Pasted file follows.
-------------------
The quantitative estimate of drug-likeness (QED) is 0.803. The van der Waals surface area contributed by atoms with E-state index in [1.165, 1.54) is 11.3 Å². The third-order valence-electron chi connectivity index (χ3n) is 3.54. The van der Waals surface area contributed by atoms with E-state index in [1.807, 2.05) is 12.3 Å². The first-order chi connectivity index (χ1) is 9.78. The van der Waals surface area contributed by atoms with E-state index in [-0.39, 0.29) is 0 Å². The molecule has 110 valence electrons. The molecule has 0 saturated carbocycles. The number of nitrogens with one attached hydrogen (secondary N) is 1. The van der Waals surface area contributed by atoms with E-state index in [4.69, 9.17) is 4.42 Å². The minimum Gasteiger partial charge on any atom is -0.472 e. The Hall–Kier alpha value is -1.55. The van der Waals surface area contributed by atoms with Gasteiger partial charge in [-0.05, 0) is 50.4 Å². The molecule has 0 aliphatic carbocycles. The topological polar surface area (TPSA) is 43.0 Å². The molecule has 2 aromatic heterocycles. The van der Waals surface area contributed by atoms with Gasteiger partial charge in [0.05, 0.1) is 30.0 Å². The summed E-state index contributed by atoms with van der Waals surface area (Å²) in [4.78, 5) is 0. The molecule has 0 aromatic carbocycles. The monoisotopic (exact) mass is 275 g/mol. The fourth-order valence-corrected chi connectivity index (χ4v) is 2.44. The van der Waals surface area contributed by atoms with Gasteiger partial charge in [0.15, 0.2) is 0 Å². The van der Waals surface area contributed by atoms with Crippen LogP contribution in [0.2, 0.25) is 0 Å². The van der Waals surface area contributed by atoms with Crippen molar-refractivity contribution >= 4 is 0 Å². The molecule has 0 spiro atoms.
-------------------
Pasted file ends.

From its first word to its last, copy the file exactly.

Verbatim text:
The quantitative estimate of drug-likeness (QED) is 0.803. The van der Waals surface area contributed by atoms with E-state index in [1.165, 1.54) is 11.3 Å². The third-order valence-electron chi connectivity index (χ3n) is 3.54. The van der Waals surface area contributed by atoms with E-state index in [1.807, 2.05) is 12.3 Å². The first-order chi connectivity index (χ1) is 9.78. The van der Waals surface area contributed by atoms with E-state index in [-0.39, 0.29) is 0 Å². The molecule has 110 valence electrons. The molecule has 0 saturated carbocycles. The number of nitrogens with one attached hydrogen (secondary N) is 1. The van der Waals surface area contributed by atoms with E-state index in [4.69, 9.17) is 4.42 Å². The minimum Gasteiger partial charge on any atom is -0.472 e. The Hall–Kier alpha value is -1.55. The van der Waals surface area contributed by atoms with Gasteiger partial charge in [-0.05, 0) is 50.4 Å². The molecule has 0 aliphatic carbocycles. The topological polar surface area (TPSA) is 43.0 Å². The molecule has 2 aromatic heterocycles. The van der Waals surface area contributed by atoms with Gasteiger partial charge in [0.05, 0.1) is 30.0 Å². The summed E-state index contributed by atoms with van der Waals surface area (Å²) in [4.78, 5) is 0. The molecule has 0 aromatic carbocycles. The monoisotopic (exact) mass is 275 g/mol. The fourth-order valence-corrected chi connectivity index (χ4v) is 2.44. The van der Waals surface area contributed by atoms with Gasteiger partial charge in [0.15, 0.2) is 0 Å². The van der Waals surface area contributed by atoms with Crippen LogP contribution in [0.2, 0.25) is 0 Å². The van der Waals surface area contributed by atoms with Crippen molar-refractivity contribution >= 4 is 0 Å². The molecule has 0 spiro atoms.